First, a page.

The ref comes north

There’s been a lot of talk about the Canada Winter Games legacy—new facilities, improved sporting expertise and national TV exposure.

There’s been a lot of talk about the Canada Winter Games legacy—new facilities, improved sporting expertise and national TV exposure.

Here’s a new one to add to that list — a national-level official comes up for the Games, loves the place and decides to move here.

That Laurie Murchison’s story, or part of it, anyway.

Murchison was born and spent nearly all his 57 years in Sydney, Nova Scotia, on Cape Breton Island.

When he first visited Whitehorse, to officiate at the 2006 Age Class Short Track Championships in April of last year, he was struck by the wilderness surrounding the city.

“I thought it was really beautiful, and I come from a beautiful place,” said Murchison, over a coffee on a Main Street café on Friday.

The skating, a Canada Games test event, went off without a hitch.

“I was extremely impressed with the facility — and everybody had one goal in mind, to put on a good event, and they did. All the invited officials couldn’t wait to get back here for the Games.”

When he returned for the Canada Games short track event in February, the bitter cold didn’t cool his interest, and he kept half an eye on the local job listings, and even made time for an interview with the Education department.

Six months later, he was moving in, starting a new job as vice-principal at Whitehorse Elementary School and enjoying the Yukon summer with his wife Lee.

“We were looking for an adventure — this is the perfect place for a complete change,” said Murchison, whose two sons are grown and on their own.

“We’re here because it’s where we want to be.”

His career officiating speed skating started almost 20 years earlier, after he found his two sons’ minor hockey was taking up far too much of his time.

“We decided to take a break from hockey, and signed them up for what we thought was power skating — it turned out to be speed skating,” he said with a laugh. “And once they strapped on the long blades, that was it.”

“It’s a very artful sport, there’s a lot of strategy to it … and it truly is a gentleman’s sport, a ladies’ sport,” he added. “Don’t get me wrong, I love hockey, but I never liked the attitude that came with it; speed skating is great for developing young athletes’ sportsmanship.”

His sons skated throughout their teen years — and Murchison took to refereeing immediately, which gave him the opportunity to travel with them to competitions, and to gain experience and credentials in the sport.

“My sons have been out of the sport for seven or eight years now and I’m still with it,” he said.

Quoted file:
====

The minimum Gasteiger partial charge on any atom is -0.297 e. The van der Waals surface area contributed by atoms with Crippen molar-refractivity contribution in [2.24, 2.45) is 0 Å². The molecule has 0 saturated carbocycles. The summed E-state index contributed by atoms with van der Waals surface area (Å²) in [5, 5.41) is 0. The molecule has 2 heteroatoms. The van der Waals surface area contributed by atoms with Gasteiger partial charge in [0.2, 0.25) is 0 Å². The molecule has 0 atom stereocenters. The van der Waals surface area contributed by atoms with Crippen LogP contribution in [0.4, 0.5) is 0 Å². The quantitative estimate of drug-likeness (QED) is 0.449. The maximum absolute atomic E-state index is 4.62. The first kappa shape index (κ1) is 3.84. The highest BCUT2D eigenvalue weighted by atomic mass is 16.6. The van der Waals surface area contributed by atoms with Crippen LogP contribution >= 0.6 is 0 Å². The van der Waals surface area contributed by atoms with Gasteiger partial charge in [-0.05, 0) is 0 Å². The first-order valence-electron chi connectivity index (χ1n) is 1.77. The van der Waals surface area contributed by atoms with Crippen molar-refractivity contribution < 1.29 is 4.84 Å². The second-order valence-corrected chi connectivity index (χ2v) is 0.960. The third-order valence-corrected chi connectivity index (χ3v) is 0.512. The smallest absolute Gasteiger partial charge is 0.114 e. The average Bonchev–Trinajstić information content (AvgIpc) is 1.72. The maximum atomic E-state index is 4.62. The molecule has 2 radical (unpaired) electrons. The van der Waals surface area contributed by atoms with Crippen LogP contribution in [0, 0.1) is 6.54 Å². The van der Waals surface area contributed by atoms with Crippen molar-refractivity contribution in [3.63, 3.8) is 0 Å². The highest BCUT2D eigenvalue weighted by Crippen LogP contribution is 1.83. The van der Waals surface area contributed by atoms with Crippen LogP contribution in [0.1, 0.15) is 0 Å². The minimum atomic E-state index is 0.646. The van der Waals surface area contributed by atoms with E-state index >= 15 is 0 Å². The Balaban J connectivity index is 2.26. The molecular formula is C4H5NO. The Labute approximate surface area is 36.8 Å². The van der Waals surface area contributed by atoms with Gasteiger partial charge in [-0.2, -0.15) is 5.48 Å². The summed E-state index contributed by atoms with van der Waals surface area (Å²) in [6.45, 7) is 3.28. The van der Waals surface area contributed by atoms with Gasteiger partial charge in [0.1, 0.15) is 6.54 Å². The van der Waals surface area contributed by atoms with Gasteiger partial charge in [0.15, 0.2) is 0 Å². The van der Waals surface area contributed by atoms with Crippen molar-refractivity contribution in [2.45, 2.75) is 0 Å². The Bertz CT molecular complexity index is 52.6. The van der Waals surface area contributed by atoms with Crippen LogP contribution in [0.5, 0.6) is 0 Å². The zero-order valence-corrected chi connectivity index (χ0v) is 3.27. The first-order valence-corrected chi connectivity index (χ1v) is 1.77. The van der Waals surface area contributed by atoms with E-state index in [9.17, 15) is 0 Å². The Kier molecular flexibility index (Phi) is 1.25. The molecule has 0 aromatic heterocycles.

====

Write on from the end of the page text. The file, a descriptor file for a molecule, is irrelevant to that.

Murchison is now at the highest certified level he can attain through courses, clinics, and refereeing at big events (he called two world cup races, in Montreal and Chicoutimi, last year).

He won’t be able to step any higher in ranking until he’s tapped to ref at an Olympics or World Championship, which is only a matter of time.

“I’m looking forward to that; when you’re at that level, you’re guaranteed at least one overseas event each year.”

Living in a remote city like Whitehorse won’t have any detrimental effect on his speed skating activities — the national body that governs the sport takes care of the travel, and he’s scheduled to work as chief referee at a national team selection race in Montreal and the Can-Am championships in Calgary, and is hoping to work another World Cup event this season.

But Murchison wants to focus on the here and now, enjoying life in Whitehorse, and helping out the local speed skating club, Whitehorse Rapids, when he can, and perhaps travelling to Yellowknife for the Arctic Winter Games in March.

“I’ve met several people here moving up the ranks of speed skating officials,” said Murchison, adding that he can help those that are interesting and willing to do the work get the chance to gain credentials.

“In fact, Cynthia Onions, a local woman, is going to work as a starter at the Canadian Junior Championships (in December) this season.”

Murchison plans to help out the young skaters in Whitehorse as well. He said that for athletes that don’t get much competition, it’s crucial to understand the infractions that can get a skater disqualified, especially as skaters advance to bigger meets.

“I’d talk to them about cross-tracking, and impeding — when you have a lack of competition, which is the problem here, you have to do a lot of practice in racing situations.”

It’s not all about skating for Murchison, an avid traveller, one of the reasons he moved here was to explore, and have an adventure.

“Five miles out of Whitehorse, and you’re in raw nature. It’s beautiful.”